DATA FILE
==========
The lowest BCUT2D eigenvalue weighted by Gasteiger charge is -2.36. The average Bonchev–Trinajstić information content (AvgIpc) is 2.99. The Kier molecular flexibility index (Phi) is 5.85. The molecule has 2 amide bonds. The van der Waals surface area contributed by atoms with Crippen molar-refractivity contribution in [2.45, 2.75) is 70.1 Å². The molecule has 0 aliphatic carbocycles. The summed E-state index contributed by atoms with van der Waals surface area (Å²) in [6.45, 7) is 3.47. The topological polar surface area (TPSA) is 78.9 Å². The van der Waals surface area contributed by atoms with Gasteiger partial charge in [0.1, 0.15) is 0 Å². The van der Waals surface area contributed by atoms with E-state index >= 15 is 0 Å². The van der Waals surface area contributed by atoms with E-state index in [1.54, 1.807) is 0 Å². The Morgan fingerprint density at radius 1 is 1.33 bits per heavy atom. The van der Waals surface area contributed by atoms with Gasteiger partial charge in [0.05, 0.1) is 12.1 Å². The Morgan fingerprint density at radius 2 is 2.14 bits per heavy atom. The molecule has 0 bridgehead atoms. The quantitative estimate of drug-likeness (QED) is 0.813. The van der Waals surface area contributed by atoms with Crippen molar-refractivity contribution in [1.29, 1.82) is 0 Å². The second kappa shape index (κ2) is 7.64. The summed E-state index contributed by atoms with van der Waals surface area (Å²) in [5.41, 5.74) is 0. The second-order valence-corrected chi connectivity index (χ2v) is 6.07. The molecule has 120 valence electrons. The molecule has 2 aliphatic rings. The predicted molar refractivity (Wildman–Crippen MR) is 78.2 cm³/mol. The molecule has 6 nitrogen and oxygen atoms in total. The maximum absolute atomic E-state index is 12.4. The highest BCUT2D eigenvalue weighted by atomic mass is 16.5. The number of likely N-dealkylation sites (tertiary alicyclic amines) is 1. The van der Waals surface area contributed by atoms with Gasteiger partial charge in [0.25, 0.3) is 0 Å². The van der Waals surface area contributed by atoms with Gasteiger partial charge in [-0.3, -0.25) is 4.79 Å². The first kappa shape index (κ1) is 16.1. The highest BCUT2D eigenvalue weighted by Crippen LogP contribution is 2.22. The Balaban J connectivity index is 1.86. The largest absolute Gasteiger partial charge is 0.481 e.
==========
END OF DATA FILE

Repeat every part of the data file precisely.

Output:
The lowest BCUT2D eigenvalue weighted by Gasteiger charge is -2.36. The average Bonchev–Trinajstić information content (AvgIpc) is 2.99. The Kier molecular flexibility index (Phi) is 5.85. The molecule has 2 amide bonds. The van der Waals surface area contributed by atoms with Crippen molar-refractivity contribution in [2.45, 2.75) is 70.1 Å². The molecule has 0 aliphatic carbocycles. The summed E-state index contributed by atoms with van der Waals surface area (Å²) in [6.45, 7) is 3.47. The topological polar surface area (TPSA) is 78.9 Å². The van der Waals surface area contributed by atoms with Gasteiger partial charge in [0.1, 0.15) is 0 Å². The van der Waals surface area contributed by atoms with E-state index >= 15 is 0 Å². The van der Waals surface area contributed by atoms with E-state index in [1.54, 1.807) is 0 Å². The Morgan fingerprint density at radius 1 is 1.33 bits per heavy atom. The van der Waals surface area contributed by atoms with Gasteiger partial charge in [0.05, 0.1) is 12.1 Å². The Morgan fingerprint density at radius 2 is 2.14 bits per heavy atom. The molecule has 0 bridgehead atoms. The quantitative estimate of drug-likeness (QED) is 0.813. The van der Waals surface area contributed by atoms with Crippen molar-refractivity contribution in [1.29, 1.82) is 0 Å². The second kappa shape index (κ2) is 7.64. The summed E-state index contributed by atoms with van der Waals surface area (Å²) in [5.41, 5.74) is 0. The second-order valence-corrected chi connectivity index (χ2v) is 6.07. The molecule has 120 valence electrons. The molecule has 2 aliphatic rings. The predicted molar refractivity (Wildman–Crippen MR) is 78.2 cm³/mol. The molecule has 6 nitrogen and oxygen atoms in total. The maximum absolute atomic E-state index is 12.4. The highest BCUT2D eigenvalue weighted by atomic mass is 16.5. The number of likely N-dealkylation sites (tertiary alicyclic amines) is 1. The van der Waals surface area contributed by atoms with Gasteiger partial charge in [0.25, 0.3) is 0 Å². The van der Waals surface area contributed by atoms with Gasteiger partial charge in [-0.3, -0.25) is 4.79 Å². The first kappa shape index (κ1) is 16.1. The highest BCUT2D eigenvalue weighted by Crippen LogP contribution is 2.22. The Balaban J connectivity index is 1.86. The largest absolute Gasteiger partial charge is 0.481 e.